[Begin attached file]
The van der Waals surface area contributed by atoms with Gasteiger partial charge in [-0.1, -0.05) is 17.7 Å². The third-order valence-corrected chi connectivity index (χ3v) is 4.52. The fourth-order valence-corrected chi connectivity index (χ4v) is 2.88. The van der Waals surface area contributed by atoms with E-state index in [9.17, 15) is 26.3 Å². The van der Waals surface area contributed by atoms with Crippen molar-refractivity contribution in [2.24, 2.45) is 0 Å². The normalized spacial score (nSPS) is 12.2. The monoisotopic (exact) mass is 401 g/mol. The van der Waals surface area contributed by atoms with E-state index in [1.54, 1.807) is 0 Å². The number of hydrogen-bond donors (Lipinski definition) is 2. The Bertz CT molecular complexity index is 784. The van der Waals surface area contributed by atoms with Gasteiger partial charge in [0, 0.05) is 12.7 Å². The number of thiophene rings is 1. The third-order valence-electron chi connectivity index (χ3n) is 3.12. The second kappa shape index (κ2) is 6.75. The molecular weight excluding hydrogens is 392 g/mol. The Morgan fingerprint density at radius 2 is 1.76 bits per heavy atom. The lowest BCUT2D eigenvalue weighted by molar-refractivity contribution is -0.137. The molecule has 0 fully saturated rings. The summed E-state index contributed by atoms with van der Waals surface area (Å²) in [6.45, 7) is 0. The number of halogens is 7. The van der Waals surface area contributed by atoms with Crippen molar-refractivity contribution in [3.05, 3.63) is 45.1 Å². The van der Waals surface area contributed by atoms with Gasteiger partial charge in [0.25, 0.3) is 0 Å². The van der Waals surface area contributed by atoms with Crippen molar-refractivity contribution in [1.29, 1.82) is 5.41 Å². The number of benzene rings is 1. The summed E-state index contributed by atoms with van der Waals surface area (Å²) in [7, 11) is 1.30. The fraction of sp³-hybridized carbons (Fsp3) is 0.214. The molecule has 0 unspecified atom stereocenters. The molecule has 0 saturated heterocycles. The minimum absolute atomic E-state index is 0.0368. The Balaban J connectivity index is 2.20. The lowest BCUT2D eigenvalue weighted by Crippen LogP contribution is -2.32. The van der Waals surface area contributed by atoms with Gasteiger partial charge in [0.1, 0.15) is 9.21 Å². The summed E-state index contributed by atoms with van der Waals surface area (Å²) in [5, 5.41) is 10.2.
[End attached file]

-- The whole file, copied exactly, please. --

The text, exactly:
The van der Waals surface area contributed by atoms with Gasteiger partial charge in [-0.1, -0.05) is 17.7 Å². The third-order valence-corrected chi connectivity index (χ3v) is 4.52. The fourth-order valence-corrected chi connectivity index (χ4v) is 2.88. The van der Waals surface area contributed by atoms with E-state index in [9.17, 15) is 26.3 Å². The van der Waals surface area contributed by atoms with Crippen molar-refractivity contribution in [2.24, 2.45) is 0 Å². The normalized spacial score (nSPS) is 12.2. The monoisotopic (exact) mass is 401 g/mol. The van der Waals surface area contributed by atoms with E-state index in [1.54, 1.807) is 0 Å². The number of hydrogen-bond donors (Lipinski definition) is 2. The Bertz CT molecular complexity index is 784. The van der Waals surface area contributed by atoms with Gasteiger partial charge in [0, 0.05) is 12.7 Å². The number of thiophene rings is 1. The third-order valence-electron chi connectivity index (χ3n) is 3.12. The second kappa shape index (κ2) is 6.75. The molecular weight excluding hydrogens is 392 g/mol. The Morgan fingerprint density at radius 2 is 1.76 bits per heavy atom. The lowest BCUT2D eigenvalue weighted by molar-refractivity contribution is -0.137. The molecule has 0 fully saturated rings. The summed E-state index contributed by atoms with van der Waals surface area (Å²) in [6.45, 7) is 0. The number of halogens is 7. The van der Waals surface area contributed by atoms with Crippen molar-refractivity contribution in [3.05, 3.63) is 45.1 Å². The van der Waals surface area contributed by atoms with Gasteiger partial charge in [0.25, 0.3) is 0 Å². The van der Waals surface area contributed by atoms with Crippen molar-refractivity contribution in [1.29, 1.82) is 5.41 Å². The number of benzene rings is 1. The summed E-state index contributed by atoms with van der Waals surface area (Å²) in [7, 11) is 1.30. The fraction of sp³-hybridized carbons (Fsp3) is 0.214. The molecule has 0 unspecified atom stereocenters. The molecule has 0 saturated heterocycles. The minimum absolute atomic E-state index is 0.0368. The Balaban J connectivity index is 2.20. The lowest BCUT2D eigenvalue weighted by Crippen LogP contribution is -2.32. The van der Waals surface area contributed by atoms with Gasteiger partial charge in [0.1, 0.15) is 9.21 Å². The summed E-state index contributed by atoms with van der Waals surface area (Å²) in [5, 5.41) is 10.2.